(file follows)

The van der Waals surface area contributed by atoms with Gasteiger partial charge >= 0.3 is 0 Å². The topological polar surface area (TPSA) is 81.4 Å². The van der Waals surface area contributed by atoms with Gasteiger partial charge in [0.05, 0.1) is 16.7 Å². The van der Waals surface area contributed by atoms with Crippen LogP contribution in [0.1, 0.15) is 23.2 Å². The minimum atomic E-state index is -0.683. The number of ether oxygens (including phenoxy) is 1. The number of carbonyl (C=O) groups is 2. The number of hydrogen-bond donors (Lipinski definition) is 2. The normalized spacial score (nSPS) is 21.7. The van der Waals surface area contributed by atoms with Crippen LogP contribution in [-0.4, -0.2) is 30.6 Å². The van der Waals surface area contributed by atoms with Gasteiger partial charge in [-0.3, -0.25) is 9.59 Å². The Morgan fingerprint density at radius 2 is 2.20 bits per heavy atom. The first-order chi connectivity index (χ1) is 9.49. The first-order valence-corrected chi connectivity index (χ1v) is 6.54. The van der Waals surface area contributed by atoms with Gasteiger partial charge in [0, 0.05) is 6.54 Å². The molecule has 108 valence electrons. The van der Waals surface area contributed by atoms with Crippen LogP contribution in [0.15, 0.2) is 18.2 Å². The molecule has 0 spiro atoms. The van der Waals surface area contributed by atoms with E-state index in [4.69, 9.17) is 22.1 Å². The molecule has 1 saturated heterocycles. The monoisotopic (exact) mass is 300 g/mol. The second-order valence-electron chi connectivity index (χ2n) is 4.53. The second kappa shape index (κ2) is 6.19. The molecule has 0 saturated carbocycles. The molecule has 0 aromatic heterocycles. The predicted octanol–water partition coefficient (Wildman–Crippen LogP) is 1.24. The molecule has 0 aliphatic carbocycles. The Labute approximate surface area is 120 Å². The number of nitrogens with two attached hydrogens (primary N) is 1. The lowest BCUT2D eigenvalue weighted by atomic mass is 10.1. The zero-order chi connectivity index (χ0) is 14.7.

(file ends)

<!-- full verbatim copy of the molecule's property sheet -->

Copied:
The van der Waals surface area contributed by atoms with Gasteiger partial charge >= 0.3 is 0 Å². The topological polar surface area (TPSA) is 81.4 Å². The van der Waals surface area contributed by atoms with Gasteiger partial charge in [0.05, 0.1) is 16.7 Å². The van der Waals surface area contributed by atoms with Crippen LogP contribution in [0.1, 0.15) is 23.2 Å². The minimum atomic E-state index is -0.683. The number of ether oxygens (including phenoxy) is 1. The number of carbonyl (C=O) groups is 2. The number of hydrogen-bond donors (Lipinski definition) is 2. The normalized spacial score (nSPS) is 21.7. The van der Waals surface area contributed by atoms with Crippen LogP contribution in [-0.4, -0.2) is 30.6 Å². The van der Waals surface area contributed by atoms with Gasteiger partial charge in [-0.3, -0.25) is 9.59 Å². The Morgan fingerprint density at radius 2 is 2.20 bits per heavy atom. The first-order chi connectivity index (χ1) is 9.49. The first-order valence-corrected chi connectivity index (χ1v) is 6.54. The van der Waals surface area contributed by atoms with Gasteiger partial charge in [0, 0.05) is 6.54 Å². The molecule has 108 valence electrons. The van der Waals surface area contributed by atoms with Crippen LogP contribution in [0.15, 0.2) is 18.2 Å². The molecule has 0 spiro atoms. The van der Waals surface area contributed by atoms with E-state index in [4.69, 9.17) is 22.1 Å². The molecule has 1 saturated heterocycles. The monoisotopic (exact) mass is 300 g/mol. The second-order valence-electron chi connectivity index (χ2n) is 4.53. The second kappa shape index (κ2) is 6.19. The molecule has 0 saturated carbocycles. The molecule has 0 aromatic heterocycles. The predicted octanol–water partition coefficient (Wildman–Crippen LogP) is 1.24. The molecule has 0 aliphatic carbocycles. The Labute approximate surface area is 120 Å². The number of nitrogens with two attached hydrogens (primary N) is 1. The lowest BCUT2D eigenvalue weighted by atomic mass is 10.1. The zero-order chi connectivity index (χ0) is 14.7.